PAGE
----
The lack of financial management and planning opportunities for potential clergy – Until recent years, the majority of our seminaries and our Course of Study schools have not required nor offered courses in financial management, planning or stewardship education. As a result, graduates of seminaries and Course of Study schools have not received the necessary training in these areas. An exception is those clergy who may have taken the initiative to take the training or second career clergy.

The historical view of the call to ministry has been a spiritual discussion only – Historically, when individuals acknowledged they were discerning a call to representative ministry in Indiana Conference’s predecessor conferences, the focus of the conversation was on the spiritual call and on the spiritual gifts of the people. Historically, there was no focus on the individual’s financial health. In light of the “silence” one experienced while going through the process, it is not difficult to see why the topic of finances would continue to be viewed as a topic one would not bring to the forefront of discussion as a candidate for ministry or even as a clergy person. One would just live with the challenges and consequences of not becoming financially equipped.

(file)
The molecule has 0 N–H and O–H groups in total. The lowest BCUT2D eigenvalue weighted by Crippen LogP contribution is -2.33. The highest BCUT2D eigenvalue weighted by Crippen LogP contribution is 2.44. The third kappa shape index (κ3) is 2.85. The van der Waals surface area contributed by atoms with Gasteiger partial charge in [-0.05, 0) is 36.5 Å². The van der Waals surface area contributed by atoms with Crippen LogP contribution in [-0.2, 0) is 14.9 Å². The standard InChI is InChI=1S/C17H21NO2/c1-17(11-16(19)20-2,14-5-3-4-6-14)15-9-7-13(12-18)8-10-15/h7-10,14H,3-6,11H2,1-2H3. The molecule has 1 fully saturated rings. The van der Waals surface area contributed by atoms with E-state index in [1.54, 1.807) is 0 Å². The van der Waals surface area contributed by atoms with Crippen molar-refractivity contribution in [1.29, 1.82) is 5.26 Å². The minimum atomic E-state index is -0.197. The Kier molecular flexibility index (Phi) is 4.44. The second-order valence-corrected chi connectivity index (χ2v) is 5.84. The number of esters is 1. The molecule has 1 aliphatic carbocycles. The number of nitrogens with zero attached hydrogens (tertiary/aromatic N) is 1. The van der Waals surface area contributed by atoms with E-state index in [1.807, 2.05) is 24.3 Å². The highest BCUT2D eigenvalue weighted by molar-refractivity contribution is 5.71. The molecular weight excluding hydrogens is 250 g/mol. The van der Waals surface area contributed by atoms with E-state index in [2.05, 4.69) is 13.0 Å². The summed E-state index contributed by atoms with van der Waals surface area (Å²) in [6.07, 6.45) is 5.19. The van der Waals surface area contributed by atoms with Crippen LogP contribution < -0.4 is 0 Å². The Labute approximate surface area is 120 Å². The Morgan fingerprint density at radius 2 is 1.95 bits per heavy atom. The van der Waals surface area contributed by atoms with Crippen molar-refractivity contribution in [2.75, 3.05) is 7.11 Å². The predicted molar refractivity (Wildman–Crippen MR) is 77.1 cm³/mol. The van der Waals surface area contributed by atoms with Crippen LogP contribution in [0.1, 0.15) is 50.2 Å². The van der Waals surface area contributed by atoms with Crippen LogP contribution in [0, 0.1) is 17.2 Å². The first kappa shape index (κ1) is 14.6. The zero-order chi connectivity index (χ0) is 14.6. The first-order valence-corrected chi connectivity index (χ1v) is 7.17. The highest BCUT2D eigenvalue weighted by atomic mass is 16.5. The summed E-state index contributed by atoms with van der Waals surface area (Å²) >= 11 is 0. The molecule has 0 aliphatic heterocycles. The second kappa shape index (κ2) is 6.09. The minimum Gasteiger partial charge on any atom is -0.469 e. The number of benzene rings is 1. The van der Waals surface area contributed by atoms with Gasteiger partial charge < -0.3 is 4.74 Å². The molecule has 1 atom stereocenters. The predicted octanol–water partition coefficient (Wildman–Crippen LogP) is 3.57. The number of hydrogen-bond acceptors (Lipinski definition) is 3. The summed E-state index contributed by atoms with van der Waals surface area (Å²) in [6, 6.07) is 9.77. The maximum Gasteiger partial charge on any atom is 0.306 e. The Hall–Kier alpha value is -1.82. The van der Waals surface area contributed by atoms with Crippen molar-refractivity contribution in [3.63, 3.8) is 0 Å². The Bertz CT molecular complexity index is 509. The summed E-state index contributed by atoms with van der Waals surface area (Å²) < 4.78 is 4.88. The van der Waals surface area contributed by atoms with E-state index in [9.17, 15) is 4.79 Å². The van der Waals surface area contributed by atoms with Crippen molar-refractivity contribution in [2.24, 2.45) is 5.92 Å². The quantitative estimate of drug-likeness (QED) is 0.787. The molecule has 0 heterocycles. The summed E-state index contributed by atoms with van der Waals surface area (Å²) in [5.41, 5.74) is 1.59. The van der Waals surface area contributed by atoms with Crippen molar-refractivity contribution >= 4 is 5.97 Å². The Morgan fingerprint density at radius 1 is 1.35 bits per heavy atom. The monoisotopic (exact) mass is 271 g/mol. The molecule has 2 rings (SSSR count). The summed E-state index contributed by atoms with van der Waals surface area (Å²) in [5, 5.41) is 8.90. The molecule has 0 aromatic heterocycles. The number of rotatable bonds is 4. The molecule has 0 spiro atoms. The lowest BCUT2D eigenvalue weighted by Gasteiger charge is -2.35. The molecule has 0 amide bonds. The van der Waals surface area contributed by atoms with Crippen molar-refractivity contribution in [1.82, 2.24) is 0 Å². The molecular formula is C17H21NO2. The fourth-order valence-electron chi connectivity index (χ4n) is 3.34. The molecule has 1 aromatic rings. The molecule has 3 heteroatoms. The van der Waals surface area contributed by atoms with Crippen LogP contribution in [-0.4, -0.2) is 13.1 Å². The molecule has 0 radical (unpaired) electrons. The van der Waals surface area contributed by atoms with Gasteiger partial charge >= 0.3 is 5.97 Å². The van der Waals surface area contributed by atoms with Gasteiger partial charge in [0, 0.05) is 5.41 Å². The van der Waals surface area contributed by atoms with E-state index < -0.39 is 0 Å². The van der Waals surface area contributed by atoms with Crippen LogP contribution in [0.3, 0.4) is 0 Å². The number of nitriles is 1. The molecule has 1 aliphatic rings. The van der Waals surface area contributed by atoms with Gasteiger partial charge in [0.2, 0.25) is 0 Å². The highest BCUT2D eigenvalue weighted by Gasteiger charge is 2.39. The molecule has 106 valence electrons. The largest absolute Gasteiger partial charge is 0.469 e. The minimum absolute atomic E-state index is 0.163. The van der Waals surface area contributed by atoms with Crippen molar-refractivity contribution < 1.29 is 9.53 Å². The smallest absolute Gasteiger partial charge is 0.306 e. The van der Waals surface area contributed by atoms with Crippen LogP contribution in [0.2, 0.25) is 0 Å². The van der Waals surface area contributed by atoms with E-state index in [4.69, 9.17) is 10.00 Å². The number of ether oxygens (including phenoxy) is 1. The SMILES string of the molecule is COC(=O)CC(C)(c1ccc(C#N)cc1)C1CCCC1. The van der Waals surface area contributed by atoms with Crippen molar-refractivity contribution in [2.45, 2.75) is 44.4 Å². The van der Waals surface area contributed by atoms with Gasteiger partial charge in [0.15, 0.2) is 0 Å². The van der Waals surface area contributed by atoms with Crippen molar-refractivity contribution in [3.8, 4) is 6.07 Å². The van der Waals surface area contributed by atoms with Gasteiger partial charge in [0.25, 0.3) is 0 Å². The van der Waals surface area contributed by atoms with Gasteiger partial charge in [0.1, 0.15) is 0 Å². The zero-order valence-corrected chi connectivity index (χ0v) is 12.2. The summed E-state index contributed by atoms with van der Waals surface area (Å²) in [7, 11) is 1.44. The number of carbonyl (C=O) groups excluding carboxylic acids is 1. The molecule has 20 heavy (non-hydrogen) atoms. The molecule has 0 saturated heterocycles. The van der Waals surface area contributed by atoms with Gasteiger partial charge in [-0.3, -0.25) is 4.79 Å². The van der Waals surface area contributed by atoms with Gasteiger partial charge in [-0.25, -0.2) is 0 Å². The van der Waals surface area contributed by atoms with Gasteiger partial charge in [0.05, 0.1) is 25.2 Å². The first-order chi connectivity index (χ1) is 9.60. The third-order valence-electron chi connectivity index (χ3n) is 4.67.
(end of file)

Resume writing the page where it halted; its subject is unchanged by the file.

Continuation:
In recent years, the Conference Board of Ordained Ministry has begun to address the issue of financial health with candidates. The conversations have served as the opportunity for candidates for ministry to become proactive in addressing their financial health.

I am not suggesting the call to representative ministry should be ignored, because of financial challenges. I am suggesting that conversations begin early on how a candidate’s indebtedness will be managed after an appointment to a congregation.